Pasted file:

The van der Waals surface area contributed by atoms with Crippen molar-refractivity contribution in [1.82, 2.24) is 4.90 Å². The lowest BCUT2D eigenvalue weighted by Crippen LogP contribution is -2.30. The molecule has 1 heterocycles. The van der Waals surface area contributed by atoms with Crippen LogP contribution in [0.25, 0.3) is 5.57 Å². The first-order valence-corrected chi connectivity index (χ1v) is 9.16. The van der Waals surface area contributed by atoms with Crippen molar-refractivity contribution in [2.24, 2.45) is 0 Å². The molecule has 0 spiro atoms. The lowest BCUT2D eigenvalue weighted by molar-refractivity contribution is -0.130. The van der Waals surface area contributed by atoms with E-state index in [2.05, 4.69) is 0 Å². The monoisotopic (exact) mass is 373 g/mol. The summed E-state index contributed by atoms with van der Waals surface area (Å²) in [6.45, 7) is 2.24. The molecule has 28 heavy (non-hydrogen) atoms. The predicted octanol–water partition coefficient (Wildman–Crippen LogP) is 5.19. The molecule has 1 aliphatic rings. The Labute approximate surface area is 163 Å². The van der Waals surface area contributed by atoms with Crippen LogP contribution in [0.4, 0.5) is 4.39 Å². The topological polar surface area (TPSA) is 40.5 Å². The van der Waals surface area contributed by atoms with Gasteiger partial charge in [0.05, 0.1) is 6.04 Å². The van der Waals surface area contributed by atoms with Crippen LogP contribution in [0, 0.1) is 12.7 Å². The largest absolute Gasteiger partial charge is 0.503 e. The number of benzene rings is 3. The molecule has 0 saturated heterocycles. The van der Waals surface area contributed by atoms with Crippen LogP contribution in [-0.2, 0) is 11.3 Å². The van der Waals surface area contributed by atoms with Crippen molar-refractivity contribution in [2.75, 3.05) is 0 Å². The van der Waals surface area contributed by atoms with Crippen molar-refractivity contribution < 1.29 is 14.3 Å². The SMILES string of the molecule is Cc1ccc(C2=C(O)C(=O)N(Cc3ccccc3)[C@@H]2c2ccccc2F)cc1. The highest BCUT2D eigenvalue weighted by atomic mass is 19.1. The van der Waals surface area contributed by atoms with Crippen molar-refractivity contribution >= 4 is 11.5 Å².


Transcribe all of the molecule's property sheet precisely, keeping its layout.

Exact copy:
The van der Waals surface area contributed by atoms with Crippen molar-refractivity contribution in [1.82, 2.24) is 4.90 Å². The lowest BCUT2D eigenvalue weighted by Crippen LogP contribution is -2.30. The molecule has 1 heterocycles. The van der Waals surface area contributed by atoms with Crippen LogP contribution in [0.25, 0.3) is 5.57 Å². The first-order valence-corrected chi connectivity index (χ1v) is 9.16. The van der Waals surface area contributed by atoms with Crippen molar-refractivity contribution in [2.24, 2.45) is 0 Å². The molecule has 0 spiro atoms. The lowest BCUT2D eigenvalue weighted by molar-refractivity contribution is -0.130. The van der Waals surface area contributed by atoms with E-state index in [2.05, 4.69) is 0 Å². The monoisotopic (exact) mass is 373 g/mol. The summed E-state index contributed by atoms with van der Waals surface area (Å²) in [6.45, 7) is 2.24. The molecule has 28 heavy (non-hydrogen) atoms. The predicted octanol–water partition coefficient (Wildman–Crippen LogP) is 5.19. The molecule has 1 aliphatic rings. The Labute approximate surface area is 163 Å². The van der Waals surface area contributed by atoms with Crippen LogP contribution in [0.4, 0.5) is 4.39 Å². The topological polar surface area (TPSA) is 40.5 Å². The van der Waals surface area contributed by atoms with Gasteiger partial charge in [0.05, 0.1) is 6.04 Å². The van der Waals surface area contributed by atoms with Crippen LogP contribution in [0, 0.1) is 12.7 Å². The largest absolute Gasteiger partial charge is 0.503 e. The number of benzene rings is 3. The molecule has 0 saturated heterocycles. The van der Waals surface area contributed by atoms with Crippen LogP contribution in [-0.2, 0) is 11.3 Å². The van der Waals surface area contributed by atoms with Crippen molar-refractivity contribution in [2.75, 3.05) is 0 Å². The van der Waals surface area contributed by atoms with Crippen molar-refractivity contribution < 1.29 is 14.3 Å². The SMILES string of the molecule is Cc1ccc(C2=C(O)C(=O)N(Cc3ccccc3)[C@@H]2c2ccccc2F)cc1. The highest BCUT2D eigenvalue weighted by atomic mass is 19.1. The van der Waals surface area contributed by atoms with Crippen molar-refractivity contribution >= 4 is 11.5 Å².